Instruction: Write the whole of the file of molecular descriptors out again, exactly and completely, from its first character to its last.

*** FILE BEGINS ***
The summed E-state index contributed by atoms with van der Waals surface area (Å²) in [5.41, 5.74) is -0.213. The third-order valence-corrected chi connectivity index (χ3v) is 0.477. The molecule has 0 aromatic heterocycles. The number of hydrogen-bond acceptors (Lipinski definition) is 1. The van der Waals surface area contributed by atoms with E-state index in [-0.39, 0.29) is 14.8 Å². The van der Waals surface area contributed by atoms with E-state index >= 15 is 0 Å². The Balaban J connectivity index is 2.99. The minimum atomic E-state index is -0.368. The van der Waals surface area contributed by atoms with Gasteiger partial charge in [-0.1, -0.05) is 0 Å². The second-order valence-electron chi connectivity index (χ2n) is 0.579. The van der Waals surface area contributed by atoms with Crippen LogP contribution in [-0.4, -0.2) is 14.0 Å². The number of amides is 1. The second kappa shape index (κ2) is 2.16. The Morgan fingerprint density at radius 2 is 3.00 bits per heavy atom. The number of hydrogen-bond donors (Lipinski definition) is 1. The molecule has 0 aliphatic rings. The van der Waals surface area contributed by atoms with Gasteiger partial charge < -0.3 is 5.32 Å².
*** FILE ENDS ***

The summed E-state index contributed by atoms with van der Waals surface area (Å²) in [5.41, 5.74) is -0.213. The third-order valence-corrected chi connectivity index (χ3v) is 0.477. The molecule has 0 aromatic heterocycles. The number of hydrogen-bond acceptors (Lipinski definition) is 1. The van der Waals surface area contributed by atoms with E-state index in [-0.39, 0.29) is 14.8 Å². The van der Waals surface area contributed by atoms with E-state index >= 15 is 0 Å². The Balaban J connectivity index is 2.99. The minimum atomic E-state index is -0.368. The van der Waals surface area contributed by atoms with Gasteiger partial charge in [-0.1, -0.05) is 0 Å². The second-order valence-electron chi connectivity index (χ2n) is 0.579. The van der Waals surface area contributed by atoms with Crippen LogP contribution in [-0.4, -0.2) is 14.0 Å². The number of amides is 1. The second kappa shape index (κ2) is 2.16. The Morgan fingerprint density at radius 2 is 3.00 bits per heavy atom. The number of hydrogen-bond donors (Lipinski definition) is 1. The molecule has 0 aliphatic rings. The van der Waals surface area contributed by atoms with Gasteiger partial charge < -0.3 is 5.32 Å².